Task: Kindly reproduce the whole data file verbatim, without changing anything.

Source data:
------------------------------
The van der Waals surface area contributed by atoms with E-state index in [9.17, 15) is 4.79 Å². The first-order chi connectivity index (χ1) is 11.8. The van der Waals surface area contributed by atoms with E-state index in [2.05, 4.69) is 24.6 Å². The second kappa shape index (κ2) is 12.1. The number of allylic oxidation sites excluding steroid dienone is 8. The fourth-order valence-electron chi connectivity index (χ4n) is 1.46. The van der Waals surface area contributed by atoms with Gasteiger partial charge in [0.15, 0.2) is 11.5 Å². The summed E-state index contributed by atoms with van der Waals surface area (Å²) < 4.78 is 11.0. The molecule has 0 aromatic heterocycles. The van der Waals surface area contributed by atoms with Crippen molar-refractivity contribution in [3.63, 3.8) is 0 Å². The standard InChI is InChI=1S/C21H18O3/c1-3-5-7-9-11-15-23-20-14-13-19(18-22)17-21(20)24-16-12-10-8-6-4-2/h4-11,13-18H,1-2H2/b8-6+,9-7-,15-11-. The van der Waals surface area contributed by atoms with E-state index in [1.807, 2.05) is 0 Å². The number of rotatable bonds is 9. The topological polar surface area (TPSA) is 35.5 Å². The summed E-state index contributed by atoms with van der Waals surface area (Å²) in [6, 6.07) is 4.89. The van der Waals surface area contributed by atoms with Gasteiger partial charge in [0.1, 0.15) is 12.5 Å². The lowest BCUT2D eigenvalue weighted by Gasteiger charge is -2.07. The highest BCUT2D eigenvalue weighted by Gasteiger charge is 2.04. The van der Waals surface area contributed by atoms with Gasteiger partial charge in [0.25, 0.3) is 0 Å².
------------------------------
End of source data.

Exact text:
The van der Waals surface area contributed by atoms with E-state index in [9.17, 15) is 4.79 Å². The first-order chi connectivity index (χ1) is 11.8. The van der Waals surface area contributed by atoms with E-state index in [2.05, 4.69) is 24.6 Å². The second kappa shape index (κ2) is 12.1. The number of allylic oxidation sites excluding steroid dienone is 8. The fourth-order valence-electron chi connectivity index (χ4n) is 1.46. The van der Waals surface area contributed by atoms with Gasteiger partial charge in [0.15, 0.2) is 11.5 Å². The summed E-state index contributed by atoms with van der Waals surface area (Å²) < 4.78 is 11.0. The molecule has 0 aromatic heterocycles. The van der Waals surface area contributed by atoms with Crippen molar-refractivity contribution in [3.63, 3.8) is 0 Å². The standard InChI is InChI=1S/C21H18O3/c1-3-5-7-9-11-15-23-20-14-13-19(18-22)17-21(20)24-16-12-10-8-6-4-2/h4-11,13-18H,1-2H2/b8-6+,9-7-,15-11-. The van der Waals surface area contributed by atoms with E-state index in [1.807, 2.05) is 0 Å². The number of rotatable bonds is 9. The topological polar surface area (TPSA) is 35.5 Å². The summed E-state index contributed by atoms with van der Waals surface area (Å²) in [6, 6.07) is 4.89. The van der Waals surface area contributed by atoms with Gasteiger partial charge in [0.1, 0.15) is 12.5 Å². The lowest BCUT2D eigenvalue weighted by Gasteiger charge is -2.07. The highest BCUT2D eigenvalue weighted by Gasteiger charge is 2.04. The van der Waals surface area contributed by atoms with Gasteiger partial charge in [0.25, 0.3) is 0 Å².